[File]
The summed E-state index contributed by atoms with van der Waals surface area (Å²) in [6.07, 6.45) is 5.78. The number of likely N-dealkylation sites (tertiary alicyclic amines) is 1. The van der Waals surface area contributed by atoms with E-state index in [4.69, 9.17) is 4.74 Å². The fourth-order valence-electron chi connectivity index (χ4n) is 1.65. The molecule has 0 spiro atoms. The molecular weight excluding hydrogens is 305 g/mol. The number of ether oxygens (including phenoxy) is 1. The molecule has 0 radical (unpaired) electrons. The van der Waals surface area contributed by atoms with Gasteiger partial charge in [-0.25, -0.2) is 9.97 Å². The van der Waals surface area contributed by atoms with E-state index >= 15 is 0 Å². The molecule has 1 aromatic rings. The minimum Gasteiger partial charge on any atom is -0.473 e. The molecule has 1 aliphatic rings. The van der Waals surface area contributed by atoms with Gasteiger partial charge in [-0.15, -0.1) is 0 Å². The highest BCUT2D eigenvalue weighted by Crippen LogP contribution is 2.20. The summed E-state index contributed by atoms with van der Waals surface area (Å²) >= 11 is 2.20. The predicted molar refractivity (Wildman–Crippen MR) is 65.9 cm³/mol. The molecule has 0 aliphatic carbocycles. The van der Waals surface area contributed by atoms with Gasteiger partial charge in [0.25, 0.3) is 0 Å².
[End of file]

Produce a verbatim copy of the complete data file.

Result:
The summed E-state index contributed by atoms with van der Waals surface area (Å²) in [6.07, 6.45) is 5.78. The number of likely N-dealkylation sites (tertiary alicyclic amines) is 1. The van der Waals surface area contributed by atoms with E-state index in [4.69, 9.17) is 4.74 Å². The fourth-order valence-electron chi connectivity index (χ4n) is 1.65. The molecule has 0 spiro atoms. The molecular weight excluding hydrogens is 305 g/mol. The number of ether oxygens (including phenoxy) is 1. The molecule has 0 radical (unpaired) electrons. The van der Waals surface area contributed by atoms with Gasteiger partial charge in [-0.25, -0.2) is 9.97 Å². The van der Waals surface area contributed by atoms with E-state index >= 15 is 0 Å². The molecule has 1 aromatic rings. The minimum Gasteiger partial charge on any atom is -0.473 e. The molecule has 1 aliphatic rings. The van der Waals surface area contributed by atoms with Gasteiger partial charge in [-0.15, -0.1) is 0 Å². The highest BCUT2D eigenvalue weighted by Crippen LogP contribution is 2.20. The summed E-state index contributed by atoms with van der Waals surface area (Å²) >= 11 is 2.20. The predicted molar refractivity (Wildman–Crippen MR) is 65.9 cm³/mol. The molecule has 0 aliphatic carbocycles. The van der Waals surface area contributed by atoms with Gasteiger partial charge in [0.25, 0.3) is 0 Å².